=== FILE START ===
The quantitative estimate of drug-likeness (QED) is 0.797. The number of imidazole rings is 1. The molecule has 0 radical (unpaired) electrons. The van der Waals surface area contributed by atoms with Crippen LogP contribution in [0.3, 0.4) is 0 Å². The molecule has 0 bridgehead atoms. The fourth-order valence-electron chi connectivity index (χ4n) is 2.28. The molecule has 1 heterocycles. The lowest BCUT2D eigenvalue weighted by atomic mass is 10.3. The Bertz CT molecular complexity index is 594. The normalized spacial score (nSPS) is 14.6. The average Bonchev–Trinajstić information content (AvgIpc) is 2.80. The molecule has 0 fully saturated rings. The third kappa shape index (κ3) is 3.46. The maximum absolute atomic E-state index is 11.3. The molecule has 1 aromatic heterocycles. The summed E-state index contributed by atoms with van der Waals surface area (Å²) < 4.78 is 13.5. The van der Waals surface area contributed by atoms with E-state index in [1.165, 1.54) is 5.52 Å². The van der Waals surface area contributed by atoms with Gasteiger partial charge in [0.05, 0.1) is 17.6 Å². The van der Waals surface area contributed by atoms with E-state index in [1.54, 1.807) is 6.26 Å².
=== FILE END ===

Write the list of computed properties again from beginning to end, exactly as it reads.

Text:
The quantitative estimate of drug-likeness (QED) is 0.797. The number of imidazole rings is 1. The molecule has 0 radical (unpaired) electrons. The van der Waals surface area contributed by atoms with Crippen LogP contribution in [0.3, 0.4) is 0 Å². The molecule has 0 bridgehead atoms. The fourth-order valence-electron chi connectivity index (χ4n) is 2.28. The molecule has 1 heterocycles. The lowest BCUT2D eigenvalue weighted by atomic mass is 10.3. The Bertz CT molecular complexity index is 594. The normalized spacial score (nSPS) is 14.6. The average Bonchev–Trinajstić information content (AvgIpc) is 2.80. The molecule has 0 fully saturated rings. The third kappa shape index (κ3) is 3.46. The maximum absolute atomic E-state index is 11.3. The molecule has 1 aromatic heterocycles. The summed E-state index contributed by atoms with van der Waals surface area (Å²) < 4.78 is 13.5. The van der Waals surface area contributed by atoms with E-state index in [1.165, 1.54) is 5.52 Å². The van der Waals surface area contributed by atoms with Gasteiger partial charge in [0.05, 0.1) is 17.6 Å². The van der Waals surface area contributed by atoms with E-state index in [1.54, 1.807) is 6.26 Å².